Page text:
. . . He found cracks in the system, and he spotlighted them. Some long-accepted “facts of life”—that teenagers must obey their parents and other authorities, for example, simply fell by the wayside. Other “cracks” discovered by Abbie and his pals were later sealed up by the system. (Techniques revealed here for hacking public telephones have long been technologically correct and thus are obsolete.) For that reason, many—but not all—of the tips in Steal This Book are obsolete. Hitchhiking, anyone? Ripping off automats? (Anyone under 30 know what an automat is?) Draft dodging? Yes, there was a military draft to avoid back then; there’s not one today. Thank you, Abbie.

So when you get to the points of the book that are merely pointing out the obvious and you exclaim, “Jesus! He’s telling us how to make a bookcase out of cinderblocks and lumber?” that is the precise moment to pay attention. On those pages, we see just how far behind American society was only a few decades ago. Kids didn’t have the Internet then to seek out the information that their parents and the media didn’t want them to have. They didn’t even have a hundred cable TV channels. They had three television networks in the major markets, and maybe one or two in rural areas. It was an atmosphere of total control . . .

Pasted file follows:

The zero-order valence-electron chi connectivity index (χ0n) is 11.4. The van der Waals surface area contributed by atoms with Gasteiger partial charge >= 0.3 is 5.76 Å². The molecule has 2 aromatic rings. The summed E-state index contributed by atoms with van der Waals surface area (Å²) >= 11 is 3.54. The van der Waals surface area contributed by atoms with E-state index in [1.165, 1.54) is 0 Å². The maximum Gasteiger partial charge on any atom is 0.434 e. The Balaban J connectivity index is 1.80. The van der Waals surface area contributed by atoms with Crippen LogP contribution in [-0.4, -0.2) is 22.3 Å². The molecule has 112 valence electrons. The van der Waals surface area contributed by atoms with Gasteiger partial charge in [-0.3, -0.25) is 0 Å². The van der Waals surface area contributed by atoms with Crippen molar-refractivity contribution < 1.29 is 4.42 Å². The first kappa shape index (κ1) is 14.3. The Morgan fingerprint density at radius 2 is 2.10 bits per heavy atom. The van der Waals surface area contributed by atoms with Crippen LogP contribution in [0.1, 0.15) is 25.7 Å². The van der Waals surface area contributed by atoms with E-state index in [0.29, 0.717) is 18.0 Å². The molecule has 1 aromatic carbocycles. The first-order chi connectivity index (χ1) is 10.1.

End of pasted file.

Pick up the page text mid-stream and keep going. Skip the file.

Giordano labels Hoffman a hero.

. . . And a whole hell of a lot of what we take for granted today as basic “rights” are here and present because real human beings fought for them, and were persecuted for waging that fight. His era was full of heroes. But none were as effectively heroic as Abbie.